Eighteen-year-olds aren’t supposed to make the Edmonton Oilers anymore. That’s all in the past, isn’t it?
Well, here’s something else that isn’t supposed to happen: Kailer Yamamoto, the first-rounder from 2017, isn’t supposed to be more NHL-ready than Jesse Puljujarvi, the first-rounder from 2016. Especially when Yamamoto stands five-foot-eight while Puljujarvi is six-foot-four, with a pro season in North America behind him.
But isn’t that why they play the games? So long shots like Yamamoto can show all us experts that we may be wrong — again.
“One of our best forwards again tonight,” assessed Oilers head coach Todd McLellan, after Yamamoto scored his fifth pre-season goal in a lopsided 6-2 rout by Carolina.
Puljujarvi, chosen No. 4 overall in ’16, had opened the night on a line with Connor McDavid and Pat Maroon. But his game just isn’t there yet, full of looping circles and stick-reaching checks. He’s 203 pounds, but Yamamoto has knocked more players off of more pucks this pre-season at 155 pounds.
By the second period, Yamamoto, picked 22nd in ’17, had taken his spot.
Clearly, Yamamoto is well ahead of Puljujarvi at this early juncture in their careers. That may change one day, but it won’t change by the time McLellan and general manager Peter Chiarelli have to name their 23-man roster to start the season.
“Never say never. That’s my motto,” said the feisty Spokane, Wash., native, who has a knack for scoring goals — in the pre-season at least. “Just keep putting my head down every day and working as hard as I can.”
If there is a shining example of how a rebuild never goes completely as planned, it is the Oilers. They stumbled and bumbled through years of fitful building, with their first No. 1-overall pick coming back in 2010 (Taylor Hall), and only this October do the Oilers open the regular season as a unanimous pick to make the playoffs.
Well, now we find out a resurgence doesn’t quite go the way we thought it would either. With a team-leading five goals and six points in four pre-season games, Yamamoto has had a better camp than Puljujarvi, and more than a few veterans as well.
“(Yamamoto) got pucks out when he needed to, he made plays. No glaring turnovers,” McLellan said after the loss to Carolina that dropped Edmonton’s pre-season record to 5-1. “He managed his shift length well, where we had other guys who milked it and went too long. Found a way to (deflect) one in for a goal. It’s been impressive watching him.”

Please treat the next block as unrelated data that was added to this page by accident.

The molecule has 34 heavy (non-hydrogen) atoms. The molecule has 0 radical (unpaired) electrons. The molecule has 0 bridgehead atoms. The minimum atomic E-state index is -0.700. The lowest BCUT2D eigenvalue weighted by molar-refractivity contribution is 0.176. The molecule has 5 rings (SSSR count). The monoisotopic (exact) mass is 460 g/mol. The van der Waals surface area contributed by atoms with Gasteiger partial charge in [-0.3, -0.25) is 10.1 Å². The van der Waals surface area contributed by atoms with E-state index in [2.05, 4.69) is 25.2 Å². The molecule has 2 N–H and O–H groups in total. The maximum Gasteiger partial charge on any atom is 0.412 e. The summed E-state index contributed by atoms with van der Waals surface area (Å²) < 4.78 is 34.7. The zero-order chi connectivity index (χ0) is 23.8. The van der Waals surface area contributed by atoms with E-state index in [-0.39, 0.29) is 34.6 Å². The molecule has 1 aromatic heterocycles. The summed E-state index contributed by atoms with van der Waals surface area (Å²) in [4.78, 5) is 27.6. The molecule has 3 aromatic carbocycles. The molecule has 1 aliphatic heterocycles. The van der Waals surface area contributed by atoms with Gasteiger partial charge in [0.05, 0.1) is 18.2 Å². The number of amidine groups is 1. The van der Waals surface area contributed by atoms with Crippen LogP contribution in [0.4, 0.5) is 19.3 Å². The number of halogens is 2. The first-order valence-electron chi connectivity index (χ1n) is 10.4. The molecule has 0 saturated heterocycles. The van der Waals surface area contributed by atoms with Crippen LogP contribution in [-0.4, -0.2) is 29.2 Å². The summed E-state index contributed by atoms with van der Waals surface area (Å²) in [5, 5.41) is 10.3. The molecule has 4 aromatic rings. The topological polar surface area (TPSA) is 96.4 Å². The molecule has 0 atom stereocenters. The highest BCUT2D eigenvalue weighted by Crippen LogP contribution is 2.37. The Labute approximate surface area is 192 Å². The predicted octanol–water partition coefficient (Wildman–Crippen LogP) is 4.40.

But coach, your team is supposed to be past the point where the latest first-rounder can walk in and make the roster. Isn’t it?
“The 18-year-old isn’t supposed to step in and play, but when he continues to open your eyes,” McLellan admitted. “And you (media) guys wouldn’t keep asking me these questions if he wasn’t opening yours. He deserves the opportunity to keep on going.”
When camp opened, every single person inside this Oilers organization had Yamamoto returning to the Spokane Chiefs for his draft-plus-one season. Personally, I’d have bet you he would be sent down before the Oilers’ final pre-season tilt in Vancouver on Saturday.
But Yamamoto, who turns 19 on Friday, has been more than capable at even strength (he is plus-3). As a right-shot right-winger, he’s given the Oilers something that Jordan Eberle never could: a quick release on the power play. Like Mark Letestu, the fourth-line centre who stole Eberle’s job on the first power-play unit last season, Yamamoto doesn’t need to dust the puck off, or handle it a few times, before rifling a hard shot on net.
He has scored twice on one-timers from the left circle, a weapon that could just buy him a regular season game or two.
“You need a guy who wants to shoot the puck, and doesn’t shy away from it or (be deterred by) missing the net once or twice,” said centre Leon Draisaitl. “Connor and me, we like to pass. We really need a guy over there who can rip the puck.”
That guy wasn’t supposed to be the junior kid who learned to skate from Tyler Johnson’s mom in Spokane. Not this season, anyhow.
“Just being able to hang around (the Oilers players) day in and day out, it’s been a dream come true,” Yamamoto said. “I keep trying to work my hardest every day. Keep trying to make the team.”
There is no doubt that the NHL game has opened up to young, quick players like Yamamoto far more than in the past, and the juxtaposition of him passing by the big, powerful Puljujarvi is tangible evidence of that.
Now, we’ll reserve our final opinion until Yamamoto plays against entire lineups of NHL players. But it is time to admit that he has earned the chance to open the season in Edmonton.
Frankly, his coach can’t argue that point.
“I don’t care who plays on our team,” McLellan said. “We need 23 guys to wear jerseys. Whether he’s 18 or 38, we want to win, and it doesn’t matter to me what their names are or how big they are.
“If they can get the job done, then they should play.”